Craig Martin

"In principle, the ability to be supple is still in the particles, but is locked out of any future transformations [...] it has returned to the virtual" (Massumi, 1992:48)

I often think of foodstuffs in terms of the virtual. Not in the hackneyed sense, but rather as substances that approach the actual by in fact preceding and so, enacting it. These musings on the act of transformation, specifically the movement from one state to another, have taken on added weight recently after purchasing an old-fashioned butter dish made of glass. You will recognise it: the kind that gives a satisfying grind of glass on glass, as the upper portion is rested back on the lower. That rub - that coming together - is delighting for me. It performs an act of sealing, thus problematising the notion of transformation. Another recent purchase of a similar food container, but this time contemporary in nature, makes claims to be "absolutely air tight". Setting outside from inside. The seal, on this and other such containers, precludes. It determines. It denies.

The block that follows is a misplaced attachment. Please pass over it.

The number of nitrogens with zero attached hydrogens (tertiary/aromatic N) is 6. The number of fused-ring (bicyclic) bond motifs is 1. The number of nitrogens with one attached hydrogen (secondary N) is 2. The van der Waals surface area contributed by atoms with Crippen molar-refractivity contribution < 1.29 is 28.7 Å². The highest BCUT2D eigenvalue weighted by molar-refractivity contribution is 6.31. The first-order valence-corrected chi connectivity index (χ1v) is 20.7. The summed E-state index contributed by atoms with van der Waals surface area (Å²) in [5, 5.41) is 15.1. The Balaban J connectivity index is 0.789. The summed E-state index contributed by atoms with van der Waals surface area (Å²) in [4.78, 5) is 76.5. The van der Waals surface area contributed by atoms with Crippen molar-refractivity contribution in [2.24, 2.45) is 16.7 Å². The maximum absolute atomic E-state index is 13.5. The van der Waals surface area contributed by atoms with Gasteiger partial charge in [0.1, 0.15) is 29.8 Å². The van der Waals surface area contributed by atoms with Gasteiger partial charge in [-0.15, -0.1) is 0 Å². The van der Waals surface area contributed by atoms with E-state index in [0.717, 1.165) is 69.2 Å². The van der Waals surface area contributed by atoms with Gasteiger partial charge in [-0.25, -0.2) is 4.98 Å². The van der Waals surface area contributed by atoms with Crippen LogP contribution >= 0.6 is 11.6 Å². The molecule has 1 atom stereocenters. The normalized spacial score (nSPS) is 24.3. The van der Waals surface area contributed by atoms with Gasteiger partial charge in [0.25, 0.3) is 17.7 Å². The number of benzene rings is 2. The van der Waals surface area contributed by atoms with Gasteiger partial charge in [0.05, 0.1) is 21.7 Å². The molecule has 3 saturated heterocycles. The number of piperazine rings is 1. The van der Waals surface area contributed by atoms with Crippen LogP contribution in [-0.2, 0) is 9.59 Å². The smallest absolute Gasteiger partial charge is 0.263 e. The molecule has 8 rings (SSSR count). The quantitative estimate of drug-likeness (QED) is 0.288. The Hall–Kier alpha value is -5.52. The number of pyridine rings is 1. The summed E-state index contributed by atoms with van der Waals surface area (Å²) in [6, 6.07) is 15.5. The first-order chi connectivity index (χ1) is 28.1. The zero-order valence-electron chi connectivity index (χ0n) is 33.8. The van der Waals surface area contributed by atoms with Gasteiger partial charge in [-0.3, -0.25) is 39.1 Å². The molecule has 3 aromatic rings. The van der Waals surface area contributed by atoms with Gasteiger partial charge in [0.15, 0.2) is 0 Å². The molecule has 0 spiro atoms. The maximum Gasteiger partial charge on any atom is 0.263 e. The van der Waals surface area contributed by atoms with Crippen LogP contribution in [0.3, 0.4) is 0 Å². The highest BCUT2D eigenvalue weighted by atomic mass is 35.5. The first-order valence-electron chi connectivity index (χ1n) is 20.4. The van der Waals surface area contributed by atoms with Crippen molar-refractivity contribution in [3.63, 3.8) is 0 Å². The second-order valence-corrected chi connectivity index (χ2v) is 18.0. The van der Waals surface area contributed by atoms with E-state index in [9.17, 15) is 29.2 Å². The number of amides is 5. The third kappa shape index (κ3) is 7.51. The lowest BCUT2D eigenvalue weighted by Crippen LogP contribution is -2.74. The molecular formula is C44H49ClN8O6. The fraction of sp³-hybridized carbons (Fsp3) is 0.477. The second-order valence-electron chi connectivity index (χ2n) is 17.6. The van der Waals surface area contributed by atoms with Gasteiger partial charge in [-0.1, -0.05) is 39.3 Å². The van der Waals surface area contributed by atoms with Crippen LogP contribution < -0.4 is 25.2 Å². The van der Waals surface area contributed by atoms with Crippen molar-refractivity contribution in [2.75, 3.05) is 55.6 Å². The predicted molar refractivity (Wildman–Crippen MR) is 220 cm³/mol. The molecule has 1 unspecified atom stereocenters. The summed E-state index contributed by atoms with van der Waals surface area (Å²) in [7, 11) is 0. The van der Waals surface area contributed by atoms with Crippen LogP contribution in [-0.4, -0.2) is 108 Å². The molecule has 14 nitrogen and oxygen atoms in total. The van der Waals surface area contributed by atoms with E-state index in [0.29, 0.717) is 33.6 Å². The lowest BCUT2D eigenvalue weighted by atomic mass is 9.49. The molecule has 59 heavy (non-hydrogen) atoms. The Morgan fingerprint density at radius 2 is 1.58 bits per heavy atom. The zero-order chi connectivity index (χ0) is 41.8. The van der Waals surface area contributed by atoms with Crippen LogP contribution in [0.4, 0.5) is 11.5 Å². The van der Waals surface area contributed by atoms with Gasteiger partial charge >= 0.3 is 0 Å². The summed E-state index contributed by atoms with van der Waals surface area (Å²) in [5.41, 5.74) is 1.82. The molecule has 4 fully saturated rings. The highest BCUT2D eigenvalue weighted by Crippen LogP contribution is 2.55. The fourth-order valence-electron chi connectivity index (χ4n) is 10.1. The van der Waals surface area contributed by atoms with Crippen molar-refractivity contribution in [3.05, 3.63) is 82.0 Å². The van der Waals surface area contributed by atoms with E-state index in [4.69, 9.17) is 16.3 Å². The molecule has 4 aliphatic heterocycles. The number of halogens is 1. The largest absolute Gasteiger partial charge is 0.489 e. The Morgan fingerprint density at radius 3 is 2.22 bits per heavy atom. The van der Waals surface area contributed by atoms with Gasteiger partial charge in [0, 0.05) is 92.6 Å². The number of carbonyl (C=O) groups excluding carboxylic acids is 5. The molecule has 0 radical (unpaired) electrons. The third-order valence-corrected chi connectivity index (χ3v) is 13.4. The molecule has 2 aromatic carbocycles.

The seal has some interesting properties, I think. But ones that render it at odds to the substances it holds in. It has to be, you see. It is one of those domestic 'technologies', those bits of material culture, that belie a range of wider theories (and flights of the imagination). Ideally, a seal withholds sensory engagement. Smells are muted, sight often denied. The movement of fluids are stymied by the boundary line of a seal. For those fluids and other such substances the seal is controlling, it is defensive. This function renders the seal Durkheimian. By contrast, many of the foodstuffs that it attempts to control are Bachelardian (Game, 1995:193). Durkheim's 'aridness' is pitted against Bachelard's 'dampness' in the banal environs of the food container. That is, Bachelard's outline of a watery imagination versus the solidity and stability of knowledge as posited by Durkheim. The seal may then be seen as the schism between movement and control, becoming and permanence. In its closed state it holds back the outflow of flux, or the danger of difference. With the broken seal, or the opened container, two worlds become one, or rather a third (Serres, 1997). I am torn: between the monad of the closed box, and the leaking of its contents.


Ann Game (1995). Time, Space, Memory, with Reference to Bachelard. In: Featherstone, M., Lash, S. & Robertson, R. (Eds.). Global Modernities. pp.192-208. London: Sage. Brian Massumi (1992). A User's Guide to Capitalism and Schizophrenia. Cambridge, Mass.: MIT Press Michel Serres (1997). The Troubadour of Knowledge. Ann Arbor: University of Michigan Press